European parliamentarians criticise human rights situation in Egypt


One hundred and seventy five parliamentarians, including members of the European Parliament, have called on the governments of European countries to work on establishing a United Nations human rights monitoring mechanism in Egypt.

In a letter addressed to the foreign ministers of European countries and ambassadors to the United Nations Human Rights Council, the parliamentarians urged governments to secure the establishment of a United Nations human rights monitoring and reporting mechanism in Egypt, and to take firm measures to this end at the next session of the Human Rights Council in March.

The parliamentarians expressed deep concern about the international community’s continued failure to take any meaningful action to address the human rights crisis in Egypt, noting that this failure, along with European governments’ continued support for the Egyptian government, only served to deepen the Egyptian authorities’ sense of impunity.

The letter stated that since the ouster of former Egyptian President Mohamed Morsi in 2013, the Egyptian authorities have ruled the country with an iron fist, brutally and systematically suppressing all forms of dissent, and severely reducing civic spaces. It has also arbitrarily arrested thousands of opponents, including dozens of human rights defenders, journalists, lawyers, and peaceful activists.

The letter explained that many detainees spend long periods of time in pretrial detention before being referred to court, and others are serving sentences handed down following grossly unfair trials, including before military and emergency courts. Those released are also subjected to extrajudicial arbitrary measures by National Security Agency officers. In addition, there is widespread systematic torture at the hands of police officers, according to the United Nations Committee Against Torture.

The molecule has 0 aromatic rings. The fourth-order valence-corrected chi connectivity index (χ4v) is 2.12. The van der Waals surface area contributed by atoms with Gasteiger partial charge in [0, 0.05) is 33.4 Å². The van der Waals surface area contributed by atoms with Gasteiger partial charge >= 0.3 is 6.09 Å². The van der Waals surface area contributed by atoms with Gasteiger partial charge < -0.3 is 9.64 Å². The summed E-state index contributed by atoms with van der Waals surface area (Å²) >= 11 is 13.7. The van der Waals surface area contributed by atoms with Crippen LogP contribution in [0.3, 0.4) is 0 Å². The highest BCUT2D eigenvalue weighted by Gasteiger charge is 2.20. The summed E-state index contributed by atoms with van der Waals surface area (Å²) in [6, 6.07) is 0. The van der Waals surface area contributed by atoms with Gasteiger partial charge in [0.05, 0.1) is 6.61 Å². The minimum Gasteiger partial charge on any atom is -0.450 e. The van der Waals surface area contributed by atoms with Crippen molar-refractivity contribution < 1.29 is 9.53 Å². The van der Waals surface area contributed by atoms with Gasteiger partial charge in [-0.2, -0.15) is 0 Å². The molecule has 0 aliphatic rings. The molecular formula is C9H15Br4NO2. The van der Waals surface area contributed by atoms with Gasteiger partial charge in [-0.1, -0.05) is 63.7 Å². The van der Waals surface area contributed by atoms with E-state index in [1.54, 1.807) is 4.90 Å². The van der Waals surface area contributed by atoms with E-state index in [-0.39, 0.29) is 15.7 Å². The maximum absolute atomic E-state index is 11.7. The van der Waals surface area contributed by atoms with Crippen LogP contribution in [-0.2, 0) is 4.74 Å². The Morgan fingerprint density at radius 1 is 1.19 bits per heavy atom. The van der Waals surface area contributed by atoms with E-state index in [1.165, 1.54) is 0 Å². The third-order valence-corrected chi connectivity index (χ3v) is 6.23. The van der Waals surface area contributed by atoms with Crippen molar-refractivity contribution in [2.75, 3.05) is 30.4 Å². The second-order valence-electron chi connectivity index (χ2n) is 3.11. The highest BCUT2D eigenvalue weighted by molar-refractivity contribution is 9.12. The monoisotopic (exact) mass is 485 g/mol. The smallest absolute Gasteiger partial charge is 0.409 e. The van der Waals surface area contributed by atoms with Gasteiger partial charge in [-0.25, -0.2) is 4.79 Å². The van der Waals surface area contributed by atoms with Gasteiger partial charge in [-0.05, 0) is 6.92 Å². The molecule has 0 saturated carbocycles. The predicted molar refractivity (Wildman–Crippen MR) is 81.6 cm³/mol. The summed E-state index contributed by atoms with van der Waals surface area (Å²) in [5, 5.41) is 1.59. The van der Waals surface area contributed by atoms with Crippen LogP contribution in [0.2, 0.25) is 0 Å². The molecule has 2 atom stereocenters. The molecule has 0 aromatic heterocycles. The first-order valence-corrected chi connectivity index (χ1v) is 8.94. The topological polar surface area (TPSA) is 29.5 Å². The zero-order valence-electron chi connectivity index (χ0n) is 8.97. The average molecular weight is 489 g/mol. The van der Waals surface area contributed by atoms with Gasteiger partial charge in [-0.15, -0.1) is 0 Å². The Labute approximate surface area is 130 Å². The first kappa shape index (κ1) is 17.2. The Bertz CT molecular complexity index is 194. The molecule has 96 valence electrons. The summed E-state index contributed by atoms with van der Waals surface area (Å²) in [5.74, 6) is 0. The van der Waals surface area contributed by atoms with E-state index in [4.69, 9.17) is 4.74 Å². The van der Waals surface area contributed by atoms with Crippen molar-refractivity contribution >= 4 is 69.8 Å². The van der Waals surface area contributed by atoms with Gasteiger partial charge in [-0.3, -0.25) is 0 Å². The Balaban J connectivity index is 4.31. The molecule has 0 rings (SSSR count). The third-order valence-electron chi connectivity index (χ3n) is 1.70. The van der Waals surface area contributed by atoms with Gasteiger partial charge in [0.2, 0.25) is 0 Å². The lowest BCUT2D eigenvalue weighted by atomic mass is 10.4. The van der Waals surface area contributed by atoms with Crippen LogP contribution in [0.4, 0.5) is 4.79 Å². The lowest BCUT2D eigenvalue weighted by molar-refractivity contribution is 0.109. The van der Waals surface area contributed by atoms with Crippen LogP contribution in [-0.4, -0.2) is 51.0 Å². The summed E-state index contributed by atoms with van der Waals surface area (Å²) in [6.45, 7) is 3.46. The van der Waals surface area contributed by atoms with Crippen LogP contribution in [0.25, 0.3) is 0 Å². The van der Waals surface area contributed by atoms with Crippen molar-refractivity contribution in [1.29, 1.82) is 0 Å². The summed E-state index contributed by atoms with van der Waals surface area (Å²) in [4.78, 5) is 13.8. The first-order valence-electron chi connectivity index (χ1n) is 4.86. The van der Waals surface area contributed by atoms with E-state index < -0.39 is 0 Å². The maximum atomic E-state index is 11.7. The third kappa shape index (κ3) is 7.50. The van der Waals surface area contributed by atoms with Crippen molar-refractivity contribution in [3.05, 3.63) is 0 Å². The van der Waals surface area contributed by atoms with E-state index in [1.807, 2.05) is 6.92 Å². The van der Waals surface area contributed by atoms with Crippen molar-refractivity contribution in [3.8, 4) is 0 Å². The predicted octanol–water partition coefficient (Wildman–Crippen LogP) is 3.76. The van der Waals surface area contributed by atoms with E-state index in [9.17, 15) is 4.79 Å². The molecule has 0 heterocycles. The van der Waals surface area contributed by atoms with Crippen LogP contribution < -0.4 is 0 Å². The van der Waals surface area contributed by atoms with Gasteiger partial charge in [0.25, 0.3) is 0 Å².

European Parliamentarians asserted that miserable prison conditions in Egypt have claimed dozens of lives since 2013, including former President Mohamed Morsi and film director Shadi Habash.

The letter addressed the situation of the few remaining independent human rights organisations, and said that they are in great danger, and that their activities have been restricted. It also stressed that local and international organisations continue to document a wide range of human rights violations there, including enforced disappearances, extrajudicial executions, arbitrary detention of women on “moral” grounds, and trials of children with adults. It said that in 2020, Egypt became the third largest country in the world in terms of implementing the death penalty, with 107 executions recorded.

The parliamentarians described the recent steps announced by the Egyptian authorities to improve the human rights situation as modest. They explained that the Egyptian National Human Rights Strategy, which was drafted in a non-transparent manner and without consultation with independent organisations, overlooks past and current serious human rights concerns.